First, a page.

- The role of the value added by the venture capitalists in timing and extent of IPOs (2003)
- We analyze the venture capitalist´s decision on the timing of the IPO, the offer price and the fraction of shares he sells in the course of the IPO. A venture capitalist may decide to take a company public or to liquidate it after one or two financing periods. A longer venture capitalist´s participation in a firm (later IPO) may increase its value while also increasing costs for the venture capitalist. Due to his active involvement, the venture capitalist knows the type of firm and the kind of project he finances before potential new investors do. This information asymmetry is resolved at the end of the second period. Under certain assumptions about the parameters and the structure of the model, we obtain a single equilibrium in which high-quality firms separate from low-quality firms. The latter are liquidated after the first period, while the former go public either after having been financed by the venture capitalist for two periods or after one financing period using a lock-up. Whether a strategy of one or two financing periods is chosen depends on the consulting intensity of the project and / or on the experience of the venture capitalist. In the separating equilibrium, the offer price corresponds to the true value of the firm. An earlier version of this paper appeared as: The Decision of Venture Capitalists on Timing and Extent of IPOs (ZEW Discussion Paper No. 03-12). This version July 2003.
- Are IPOs of different VCs different? (2004)
- This paper aims to analyze the impact of different types of venture capitalists on the performance of their portfolio firms around and after the IPO. We thereby investigate the hypothesis that different governance structures, objectives and track record of different types of VCs have a significant impact on their respective IPOs. We explore this hypothesis by using a data set embracing all IPOs which occurred on Germany's Neuer Markt. Our main finding is that significant differences among the different VCs exist. Firms backed by independent VCs perform significantly better two years after the IPO compared to all other IPOs and their share prices fluctuate less than those of their counterparts in this period of time. Obviously, independent VCs, which concentrated mainly on growth stocks (low book-to-market ratio) and large firms (high market value), were able to add value by leading to less post-IPO idiosyncratic risk and more return (after controlling for all other effects). On the contrary, firms backed by public VCs (being small and having a high book-to-market ratio) showed relative underperformance. Klassifikation: G10, G14, G24 . 29th January 2004 .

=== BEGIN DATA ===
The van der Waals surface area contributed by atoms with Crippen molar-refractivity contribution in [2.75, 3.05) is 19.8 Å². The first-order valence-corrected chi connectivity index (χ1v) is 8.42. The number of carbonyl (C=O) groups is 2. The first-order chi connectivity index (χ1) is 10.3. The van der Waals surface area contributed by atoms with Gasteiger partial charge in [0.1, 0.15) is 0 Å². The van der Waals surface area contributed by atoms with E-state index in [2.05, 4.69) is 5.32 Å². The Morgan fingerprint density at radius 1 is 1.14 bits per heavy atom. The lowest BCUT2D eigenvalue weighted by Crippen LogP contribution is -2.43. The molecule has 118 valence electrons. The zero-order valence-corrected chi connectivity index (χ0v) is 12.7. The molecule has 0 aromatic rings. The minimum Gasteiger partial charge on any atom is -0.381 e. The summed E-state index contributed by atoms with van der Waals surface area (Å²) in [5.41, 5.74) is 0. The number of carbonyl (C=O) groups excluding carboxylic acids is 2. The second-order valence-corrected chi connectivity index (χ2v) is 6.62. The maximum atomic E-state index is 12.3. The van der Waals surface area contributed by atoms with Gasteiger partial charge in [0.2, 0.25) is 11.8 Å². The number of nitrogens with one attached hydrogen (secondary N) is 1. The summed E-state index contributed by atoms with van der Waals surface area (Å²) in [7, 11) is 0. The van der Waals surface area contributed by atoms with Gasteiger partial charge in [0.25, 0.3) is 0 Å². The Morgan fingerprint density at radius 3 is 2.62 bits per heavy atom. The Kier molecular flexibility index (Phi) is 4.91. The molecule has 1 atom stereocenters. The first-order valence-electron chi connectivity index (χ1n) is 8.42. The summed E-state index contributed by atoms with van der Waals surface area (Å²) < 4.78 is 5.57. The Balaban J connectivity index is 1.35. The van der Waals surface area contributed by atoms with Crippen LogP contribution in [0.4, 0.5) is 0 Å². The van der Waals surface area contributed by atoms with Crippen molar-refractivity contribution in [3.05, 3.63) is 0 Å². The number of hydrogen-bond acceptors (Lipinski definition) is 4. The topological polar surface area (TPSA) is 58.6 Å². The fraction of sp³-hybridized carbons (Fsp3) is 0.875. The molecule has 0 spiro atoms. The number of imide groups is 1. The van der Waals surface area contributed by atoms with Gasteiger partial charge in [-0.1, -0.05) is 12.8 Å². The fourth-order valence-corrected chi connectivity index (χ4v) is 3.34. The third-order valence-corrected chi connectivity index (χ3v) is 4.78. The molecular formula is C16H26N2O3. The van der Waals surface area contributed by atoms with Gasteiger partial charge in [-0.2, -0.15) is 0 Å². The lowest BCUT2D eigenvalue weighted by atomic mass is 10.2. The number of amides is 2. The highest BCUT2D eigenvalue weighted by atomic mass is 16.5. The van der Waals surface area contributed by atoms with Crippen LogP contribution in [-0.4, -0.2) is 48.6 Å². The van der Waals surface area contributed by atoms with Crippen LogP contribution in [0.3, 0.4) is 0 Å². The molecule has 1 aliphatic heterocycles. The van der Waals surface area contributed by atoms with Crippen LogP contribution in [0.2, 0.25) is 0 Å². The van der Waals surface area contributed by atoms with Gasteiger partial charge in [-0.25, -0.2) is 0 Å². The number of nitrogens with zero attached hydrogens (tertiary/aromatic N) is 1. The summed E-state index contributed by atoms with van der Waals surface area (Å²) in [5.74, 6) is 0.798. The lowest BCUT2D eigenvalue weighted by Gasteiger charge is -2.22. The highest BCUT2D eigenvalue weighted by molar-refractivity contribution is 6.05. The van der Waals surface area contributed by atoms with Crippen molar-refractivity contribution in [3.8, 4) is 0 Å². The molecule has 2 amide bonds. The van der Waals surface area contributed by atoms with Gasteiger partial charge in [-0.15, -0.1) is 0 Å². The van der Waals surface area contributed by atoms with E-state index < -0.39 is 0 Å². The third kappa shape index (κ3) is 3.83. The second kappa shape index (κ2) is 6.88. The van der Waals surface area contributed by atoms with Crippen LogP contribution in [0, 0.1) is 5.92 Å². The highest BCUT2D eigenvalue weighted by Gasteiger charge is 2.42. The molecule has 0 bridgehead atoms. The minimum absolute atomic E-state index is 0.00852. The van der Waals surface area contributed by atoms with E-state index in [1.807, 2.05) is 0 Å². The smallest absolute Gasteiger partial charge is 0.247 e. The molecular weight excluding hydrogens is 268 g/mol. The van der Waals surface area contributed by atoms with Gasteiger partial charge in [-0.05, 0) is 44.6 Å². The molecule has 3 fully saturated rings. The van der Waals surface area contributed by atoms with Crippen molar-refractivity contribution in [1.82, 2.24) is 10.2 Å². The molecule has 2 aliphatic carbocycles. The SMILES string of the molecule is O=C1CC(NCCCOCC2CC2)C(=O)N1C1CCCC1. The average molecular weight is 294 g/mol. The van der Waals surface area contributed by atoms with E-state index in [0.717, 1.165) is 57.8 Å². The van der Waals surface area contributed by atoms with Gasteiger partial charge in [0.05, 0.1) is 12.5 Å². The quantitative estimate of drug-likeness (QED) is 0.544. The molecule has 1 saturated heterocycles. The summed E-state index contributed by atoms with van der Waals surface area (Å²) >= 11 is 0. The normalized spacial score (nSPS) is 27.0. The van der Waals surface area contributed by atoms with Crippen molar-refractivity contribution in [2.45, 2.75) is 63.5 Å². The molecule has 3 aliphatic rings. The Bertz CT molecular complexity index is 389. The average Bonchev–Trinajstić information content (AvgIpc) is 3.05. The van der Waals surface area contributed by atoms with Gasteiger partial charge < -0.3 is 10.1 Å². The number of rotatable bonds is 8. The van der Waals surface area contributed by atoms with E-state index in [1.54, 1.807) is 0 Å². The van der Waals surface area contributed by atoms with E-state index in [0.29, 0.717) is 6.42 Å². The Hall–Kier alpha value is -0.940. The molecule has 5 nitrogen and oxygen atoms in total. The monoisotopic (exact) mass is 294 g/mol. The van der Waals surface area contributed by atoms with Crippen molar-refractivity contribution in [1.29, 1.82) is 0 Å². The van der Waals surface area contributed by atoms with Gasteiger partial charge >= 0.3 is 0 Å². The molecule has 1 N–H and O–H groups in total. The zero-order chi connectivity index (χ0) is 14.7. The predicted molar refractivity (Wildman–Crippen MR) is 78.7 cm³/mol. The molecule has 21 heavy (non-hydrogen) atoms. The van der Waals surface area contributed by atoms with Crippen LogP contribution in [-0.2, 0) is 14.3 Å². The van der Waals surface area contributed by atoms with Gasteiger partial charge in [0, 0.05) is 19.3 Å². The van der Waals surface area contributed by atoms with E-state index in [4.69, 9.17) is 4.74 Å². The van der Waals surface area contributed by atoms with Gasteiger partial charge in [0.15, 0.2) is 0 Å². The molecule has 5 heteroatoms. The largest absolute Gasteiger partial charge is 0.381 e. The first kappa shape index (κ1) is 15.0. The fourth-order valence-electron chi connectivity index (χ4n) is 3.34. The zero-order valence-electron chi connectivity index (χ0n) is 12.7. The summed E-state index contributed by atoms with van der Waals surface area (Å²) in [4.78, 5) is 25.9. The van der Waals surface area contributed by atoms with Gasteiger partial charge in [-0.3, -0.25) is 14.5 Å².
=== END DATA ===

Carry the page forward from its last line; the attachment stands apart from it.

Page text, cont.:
- Are IPOs of different VCs different? (2004)
- This paper sets out to analyze the influence of different types of venture capitalists on the performance of their portfolio firms around and after IPO. We investigate the hypothesis that different governance structures, objectives, and track records of different types of VCs have a significant impact on their respective IPOs. We explore this hypothesis using a data set embracing all IPOs that have occurred on Germany's Neuer Markt. Our main finding is that significant differences among the different VCs exist. Firms backed by independent VCs perform significantly better two years after IPO as compared to all other IPOs, and their share prices fluctuate less than those of their counterparts in this period of time. On the contrary, firms backed by public VCs show relative underperformance. The fact that this could occur implies that market participants did not correctly assess the role played by different types of VCs.
- Is the behavior of German venture capitalists different? : Evidence from the Neuer Markt (2003)
- Using a unique, hand-collected database of all venture-backed firms listed on Germany´s Neuer Markt, we analyze the history of venture capital financing of these firms before the IPO and the behavior of venture capitalists at the IPO. We can detect significant differences in the behavior and characteristics of German vs. foreign venture capital firms. The discrepancy in the investment and divestment strategies may be explained by the grandstanding phenomenon, the value-added hypothesis and certification issues. German venture capitalists are typically younger and smaller than their counterparts from abroad. They syndicate less. The sectoral structure of their portfolios differs from that of foreign venture capital firms. We also find that German venture capitalists typically take companies with lower offering volumes on the market. They usually finance firms in a later stage, carry through fewer investment rounds and take their portfolio firms public earlier. In companies where a German firm is the lead venture capitalist, the fraction of equity held by the group of venture capitalists is lower, their selling intensity at the IPO is higher and the committed lock-up period is longer.